It's a huge symbolic moment as grassroots labor activists take on America's largest, resolutely anti-union private employer
The great recession of 2008, this global economic meltdown, has wiped out the life savings of so many people, and created a looming threat of chronic unemployment for millions. This is happening while corporate coffers are brimming with historically high levels of cash on hand, in both the "too big to fail" banks and in non-financial corporations. 

Despite unemployment levels that remain high, and the anxiety caused by people living paycheck to paycheck, many workers in the United States are taking matters into their own hands, demanding better working conditions and better pay. These are the workers who are left unmentioned in the presidential debates, who remain uninvited into the corporate news networks' gilded studios. These are the workers at Walmart, the largest private employer in the United States.

This week, Walmart workers launched the first strike against the giant retailer in its 50-year history, with protests and picket lines at 28 stores across 12 states. Many of these non-union workers are facing retaliation from their employer, despite the protections that exist on paper through the National Labor Relations Board. The strikers are operating under the banner of Our Walmart: Organization United for Respect at Walmart started with support from the United Food and Commercial Workers Union.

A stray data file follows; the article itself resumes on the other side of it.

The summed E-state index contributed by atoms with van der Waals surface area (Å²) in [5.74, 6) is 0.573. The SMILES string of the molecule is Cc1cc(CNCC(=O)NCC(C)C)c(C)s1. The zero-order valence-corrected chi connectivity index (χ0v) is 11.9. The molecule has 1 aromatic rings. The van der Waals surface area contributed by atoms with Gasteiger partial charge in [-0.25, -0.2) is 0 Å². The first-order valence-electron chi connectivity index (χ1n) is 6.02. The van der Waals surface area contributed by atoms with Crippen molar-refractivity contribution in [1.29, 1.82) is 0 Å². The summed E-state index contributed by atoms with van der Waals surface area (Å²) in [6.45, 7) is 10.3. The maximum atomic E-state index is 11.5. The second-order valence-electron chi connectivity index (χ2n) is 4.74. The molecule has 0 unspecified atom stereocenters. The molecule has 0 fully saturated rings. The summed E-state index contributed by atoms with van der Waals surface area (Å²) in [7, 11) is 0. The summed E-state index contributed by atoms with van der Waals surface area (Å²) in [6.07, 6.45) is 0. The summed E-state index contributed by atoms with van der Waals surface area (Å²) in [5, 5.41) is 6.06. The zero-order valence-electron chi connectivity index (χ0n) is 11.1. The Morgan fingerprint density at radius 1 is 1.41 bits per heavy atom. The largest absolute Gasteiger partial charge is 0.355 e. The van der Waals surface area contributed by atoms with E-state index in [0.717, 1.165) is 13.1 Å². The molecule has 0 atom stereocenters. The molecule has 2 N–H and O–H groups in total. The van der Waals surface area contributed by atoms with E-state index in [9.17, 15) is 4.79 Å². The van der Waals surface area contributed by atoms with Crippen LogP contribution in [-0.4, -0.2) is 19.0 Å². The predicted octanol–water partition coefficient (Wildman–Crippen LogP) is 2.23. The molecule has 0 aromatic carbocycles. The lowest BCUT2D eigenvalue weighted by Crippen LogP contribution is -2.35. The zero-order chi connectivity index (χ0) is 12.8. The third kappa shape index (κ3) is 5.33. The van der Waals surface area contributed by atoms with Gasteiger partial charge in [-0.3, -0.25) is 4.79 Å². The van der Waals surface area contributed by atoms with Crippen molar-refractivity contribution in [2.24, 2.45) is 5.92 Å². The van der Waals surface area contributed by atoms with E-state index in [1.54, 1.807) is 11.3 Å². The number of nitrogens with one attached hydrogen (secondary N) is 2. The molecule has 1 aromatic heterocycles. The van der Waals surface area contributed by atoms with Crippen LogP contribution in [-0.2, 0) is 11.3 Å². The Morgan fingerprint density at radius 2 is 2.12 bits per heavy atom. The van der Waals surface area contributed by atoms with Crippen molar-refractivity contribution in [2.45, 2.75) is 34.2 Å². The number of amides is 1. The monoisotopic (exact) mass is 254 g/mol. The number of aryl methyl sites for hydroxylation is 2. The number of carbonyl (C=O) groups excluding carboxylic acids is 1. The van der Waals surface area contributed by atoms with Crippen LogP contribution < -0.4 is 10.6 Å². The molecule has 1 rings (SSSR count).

Our Walmart members protested outside Walmart's "Meeting for the Investment Community 2012" in Bentonville, Arkansas. Demanding a stop to the company's retaliations, the group promised a vigorous national presence at Walmart stores on Black Friday, the day after Thanksgiving and the largest retail shopping day of the year. The workers have an impressive array of allies ready to join them, including the National Organization for Women.

Continue reading here.

Shakedown in Ontario

In Ontario, Public Sector workers are about to have their collective bargaining rights severely curtailed for six years, or longer. Why ? So that New York bond rating loan sharks don't increase the vig. But the real solution to the problem is right next door, in Quebec !

Stay classy, Republicans

A Romney supporter at a rally in Lancaster, Ohio, on Friday, October 12.